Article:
Archive for the ‘Internet’ Category.

Speaking of social networking

I finally got on twitter last week — @lib_rachel if you want to follow my oh-so-exciting tweets. :) Yes, I’m slightly (OK, majorly) behind the curve. I do like it, as I was afraid I might — the reason I successfully avoided twitter for so long was not because I doubted its value, but because I feared getting involved in yet another online timesink. One of the things I wonder about our time online — on twitter, on Facebook, on LinkedIn, on whatever social networks we choose to give our time to — what’s it taking away from? The time I spend blogging is time that in pre-Internet days I would have spent elsewhere; the time I spend on Facebook or Flickr or twitter — no matter how much I multitask — has its own opportunity cost. Not that social networks don’t have their own rewards, but I do think sometimes about the trade-offs.

Now I must go be conference Rachel, so I’ll leave you with that half formed thought and invitation to connect on twitter. And if you want to follow my totally-unrelated-to-anything-here bargain blog, follow @mashupmom — which basically just retweets the blog entries. So if you prefer twitter to RSS, enjoy!

A day in the Internet

A Day in the Internet
Created by Online Education

I’m just posting this because…

  1. I’m a sucker for these types of comparisons, and
  2. I want to be one among 900,000!

The now-liminal status of the printed word

I had to link to this Christine Rosen piece from The New Atlantis on “People of the Screen,” largely because it uses the phrase “the now-liminal status of the printed word.” (I just don’t get to see the word “liminal” thrown about enough.) Yes, another doom-and-gloom article about the demise of print, wrapped up in an “I’m so intellectual” package — and, oddly enough, available to read in full on the screen. To wit:

Such is the end of the tragedy we are now witness to: Literacy, the most empowering achievement of our civilization, is to be replaced by a vague and ill-defined screen savvy. The paper book, the tool that built modernity, is to be phased out in favor of fractured, unfixed information. All in the name of progress.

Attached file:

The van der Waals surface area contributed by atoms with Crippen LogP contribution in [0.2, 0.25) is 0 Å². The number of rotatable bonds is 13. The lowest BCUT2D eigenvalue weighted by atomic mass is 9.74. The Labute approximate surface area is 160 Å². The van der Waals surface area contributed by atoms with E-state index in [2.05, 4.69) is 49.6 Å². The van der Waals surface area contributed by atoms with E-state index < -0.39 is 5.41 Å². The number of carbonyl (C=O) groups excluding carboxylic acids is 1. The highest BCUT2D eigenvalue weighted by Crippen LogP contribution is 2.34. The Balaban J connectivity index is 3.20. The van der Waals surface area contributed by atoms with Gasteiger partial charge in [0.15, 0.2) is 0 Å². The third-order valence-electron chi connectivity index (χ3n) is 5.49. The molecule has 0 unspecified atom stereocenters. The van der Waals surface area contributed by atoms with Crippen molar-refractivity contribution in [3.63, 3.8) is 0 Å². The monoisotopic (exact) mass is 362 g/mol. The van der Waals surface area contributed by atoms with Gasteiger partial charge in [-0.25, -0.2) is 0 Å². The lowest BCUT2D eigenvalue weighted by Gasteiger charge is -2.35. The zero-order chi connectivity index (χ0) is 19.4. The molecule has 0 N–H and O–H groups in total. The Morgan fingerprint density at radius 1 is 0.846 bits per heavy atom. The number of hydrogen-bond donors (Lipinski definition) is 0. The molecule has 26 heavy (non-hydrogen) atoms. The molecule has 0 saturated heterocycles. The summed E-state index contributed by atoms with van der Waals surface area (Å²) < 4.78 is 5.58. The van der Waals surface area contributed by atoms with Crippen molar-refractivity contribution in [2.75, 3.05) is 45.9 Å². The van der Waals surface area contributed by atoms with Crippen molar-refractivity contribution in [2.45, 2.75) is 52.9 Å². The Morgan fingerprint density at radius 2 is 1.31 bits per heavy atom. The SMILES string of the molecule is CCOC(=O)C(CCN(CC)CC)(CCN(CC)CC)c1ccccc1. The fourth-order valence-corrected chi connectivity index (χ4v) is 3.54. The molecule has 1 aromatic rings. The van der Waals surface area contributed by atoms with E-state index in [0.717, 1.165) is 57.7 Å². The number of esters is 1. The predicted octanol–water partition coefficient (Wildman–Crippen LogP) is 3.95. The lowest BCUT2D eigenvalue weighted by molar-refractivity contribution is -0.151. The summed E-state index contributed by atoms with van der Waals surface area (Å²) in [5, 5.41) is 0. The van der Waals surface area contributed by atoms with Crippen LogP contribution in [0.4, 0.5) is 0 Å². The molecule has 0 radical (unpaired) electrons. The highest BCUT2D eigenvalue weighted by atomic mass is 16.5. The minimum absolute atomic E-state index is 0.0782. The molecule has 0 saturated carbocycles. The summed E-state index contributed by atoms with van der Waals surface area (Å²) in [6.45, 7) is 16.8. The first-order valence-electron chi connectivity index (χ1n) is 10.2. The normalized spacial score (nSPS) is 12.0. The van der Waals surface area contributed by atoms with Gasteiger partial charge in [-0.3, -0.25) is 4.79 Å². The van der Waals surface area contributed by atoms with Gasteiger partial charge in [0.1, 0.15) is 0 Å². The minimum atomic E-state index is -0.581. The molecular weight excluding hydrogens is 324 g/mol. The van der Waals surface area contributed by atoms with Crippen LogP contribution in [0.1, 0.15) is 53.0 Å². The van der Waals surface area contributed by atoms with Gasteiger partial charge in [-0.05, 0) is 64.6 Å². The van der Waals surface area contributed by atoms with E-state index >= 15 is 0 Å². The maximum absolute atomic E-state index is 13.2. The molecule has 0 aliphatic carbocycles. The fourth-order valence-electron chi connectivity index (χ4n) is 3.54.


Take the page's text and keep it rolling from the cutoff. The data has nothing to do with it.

There’s so much to take issue with in this mish-mosh of an article that one hardly knows where to begin. A little research here and there, however, might help clarify matters. For instance, Rosen bemoans the fact that:

Rather than reading deliberately, when we scan the screen in search of content our eyes follow an F-shaped pattern, quickly darting across text in search of the central nugget of information we seek. “’Reading’ is not even the right word” to describe this activity, Nielsen pointedly says.

People have being doing these sorts of “eyeball studies” for years, and guess what? People don’t “deliberately” read newspapers in a nice straight line, either — they tend to read in an “S” or a “Z” pattern, looking for clues in photos, headlines, graphics, and captions before settling into the meat of a story. And, go figure — the Poynter Institute reports in the results of a recent eyeball tracking study comparing print newspaper reading with online reading that:

Once people chose what they wanted to read they read more thoroughly online than in print.

  • Online readers read both short and long stories more completely than either broadsheet or tabloid readers (online 62% of the text of stories longer than 19 inches was read compared to 52% in tabloid and 49% in broadsheet.)